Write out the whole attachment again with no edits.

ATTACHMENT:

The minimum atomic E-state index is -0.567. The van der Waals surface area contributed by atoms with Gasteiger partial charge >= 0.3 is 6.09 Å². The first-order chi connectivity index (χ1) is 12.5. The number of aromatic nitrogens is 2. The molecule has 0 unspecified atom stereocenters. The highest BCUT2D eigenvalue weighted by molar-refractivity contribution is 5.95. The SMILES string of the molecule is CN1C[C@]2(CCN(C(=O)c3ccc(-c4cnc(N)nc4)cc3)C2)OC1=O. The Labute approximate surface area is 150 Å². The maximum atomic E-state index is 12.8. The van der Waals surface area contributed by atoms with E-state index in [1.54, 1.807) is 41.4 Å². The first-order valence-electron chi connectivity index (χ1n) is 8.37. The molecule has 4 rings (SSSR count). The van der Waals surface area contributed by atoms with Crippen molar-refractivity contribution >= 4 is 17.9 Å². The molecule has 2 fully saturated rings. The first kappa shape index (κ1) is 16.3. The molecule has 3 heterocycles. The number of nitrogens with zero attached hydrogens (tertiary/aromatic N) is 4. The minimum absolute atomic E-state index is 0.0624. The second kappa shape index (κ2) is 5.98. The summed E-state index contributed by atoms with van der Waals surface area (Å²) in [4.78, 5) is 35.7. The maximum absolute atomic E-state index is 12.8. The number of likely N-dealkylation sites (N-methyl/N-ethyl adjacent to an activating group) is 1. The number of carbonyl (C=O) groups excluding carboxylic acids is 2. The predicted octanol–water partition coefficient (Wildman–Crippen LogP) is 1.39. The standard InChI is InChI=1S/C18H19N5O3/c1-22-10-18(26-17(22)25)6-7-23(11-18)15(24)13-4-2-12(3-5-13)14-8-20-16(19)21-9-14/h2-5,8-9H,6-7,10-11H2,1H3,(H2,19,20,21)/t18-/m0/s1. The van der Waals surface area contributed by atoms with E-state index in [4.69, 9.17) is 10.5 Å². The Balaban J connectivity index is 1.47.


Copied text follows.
The minimum atomic E-state index is -0.567. The van der Waals surface area contributed by atoms with Gasteiger partial charge >= 0.3 is 6.09 Å². The first-order chi connectivity index (χ1) is 12.5. The number of aromatic nitrogens is 2. The molecule has 0 unspecified atom stereocenters. The highest BCUT2D eigenvalue weighted by molar-refractivity contribution is 5.95. The SMILES string of the molecule is CN1C[C@]2(CCN(C(=O)c3ccc(-c4cnc(N)nc4)cc3)C2)OC1=O. The Labute approximate surface area is 150 Å². The maximum atomic E-state index is 12.8. The van der Waals surface area contributed by atoms with E-state index in [1.54, 1.807) is 41.4 Å². The first-order valence-electron chi connectivity index (χ1n) is 8.37. The molecule has 4 rings (SSSR count). The van der Waals surface area contributed by atoms with Crippen molar-refractivity contribution >= 4 is 17.9 Å². The molecule has 2 fully saturated rings. The first kappa shape index (κ1) is 16.3. The molecule has 3 heterocycles. The number of nitrogens with zero attached hydrogens (tertiary/aromatic N) is 4. The minimum absolute atomic E-state index is 0.0624. The second kappa shape index (κ2) is 5.98. The summed E-state index contributed by atoms with van der Waals surface area (Å²) in [4.78, 5) is 35.7. The maximum absolute atomic E-state index is 12.8. The number of likely N-dealkylation sites (N-methyl/N-ethyl adjacent to an activating group) is 1. The number of carbonyl (C=O) groups excluding carboxylic acids is 2. The predicted octanol–water partition coefficient (Wildman–Crippen LogP) is 1.39. The standard InChI is InChI=1S/C18H19N5O3/c1-22-10-18(26-17(22)25)6-7-23(11-18)15(24)13-4-2-12(3-5-13)14-8-20-16(19)21-9-14/h2-5,8-9H,6-7,10-11H2,1H3,(H2,19,20,21)/t18-/m0/s1. The van der Waals surface area contributed by atoms with E-state index in [4.69, 9.17) is 10.5 Å². The Balaban J connectivity index is 1.47.